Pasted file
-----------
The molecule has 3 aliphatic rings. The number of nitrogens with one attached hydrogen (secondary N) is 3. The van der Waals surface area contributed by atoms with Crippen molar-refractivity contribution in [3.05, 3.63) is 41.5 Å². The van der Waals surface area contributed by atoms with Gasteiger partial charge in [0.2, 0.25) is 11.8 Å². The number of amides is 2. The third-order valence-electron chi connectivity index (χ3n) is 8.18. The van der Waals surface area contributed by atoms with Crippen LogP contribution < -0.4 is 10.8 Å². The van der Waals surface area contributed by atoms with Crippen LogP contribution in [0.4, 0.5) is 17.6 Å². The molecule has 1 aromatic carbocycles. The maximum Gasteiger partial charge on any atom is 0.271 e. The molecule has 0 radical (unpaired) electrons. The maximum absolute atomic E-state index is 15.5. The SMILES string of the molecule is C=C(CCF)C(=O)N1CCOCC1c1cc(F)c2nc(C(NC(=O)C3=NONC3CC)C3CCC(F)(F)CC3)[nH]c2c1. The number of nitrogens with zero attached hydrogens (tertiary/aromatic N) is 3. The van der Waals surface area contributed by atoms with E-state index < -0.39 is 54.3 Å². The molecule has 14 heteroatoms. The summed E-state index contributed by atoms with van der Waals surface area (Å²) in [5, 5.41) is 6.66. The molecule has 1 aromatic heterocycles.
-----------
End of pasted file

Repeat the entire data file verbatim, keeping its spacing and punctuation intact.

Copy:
The molecule has 3 aliphatic rings. The number of nitrogens with one attached hydrogen (secondary N) is 3. The van der Waals surface area contributed by atoms with Crippen molar-refractivity contribution in [3.05, 3.63) is 41.5 Å². The van der Waals surface area contributed by atoms with Gasteiger partial charge in [0.2, 0.25) is 11.8 Å². The number of amides is 2. The third-order valence-electron chi connectivity index (χ3n) is 8.18. The van der Waals surface area contributed by atoms with Crippen LogP contribution < -0.4 is 10.8 Å². The van der Waals surface area contributed by atoms with Crippen LogP contribution in [0.4, 0.5) is 17.6 Å². The molecule has 1 aromatic carbocycles. The maximum Gasteiger partial charge on any atom is 0.271 e. The molecule has 0 radical (unpaired) electrons. The maximum absolute atomic E-state index is 15.5. The SMILES string of the molecule is C=C(CCF)C(=O)N1CCOCC1c1cc(F)c2nc(C(NC(=O)C3=NONC3CC)C3CCC(F)(F)CC3)[nH]c2c1. The number of nitrogens with zero attached hydrogens (tertiary/aromatic N) is 3. The van der Waals surface area contributed by atoms with E-state index < -0.39 is 54.3 Å². The molecule has 14 heteroatoms. The summed E-state index contributed by atoms with van der Waals surface area (Å²) in [5, 5.41) is 6.66. The molecule has 1 aromatic heterocycles.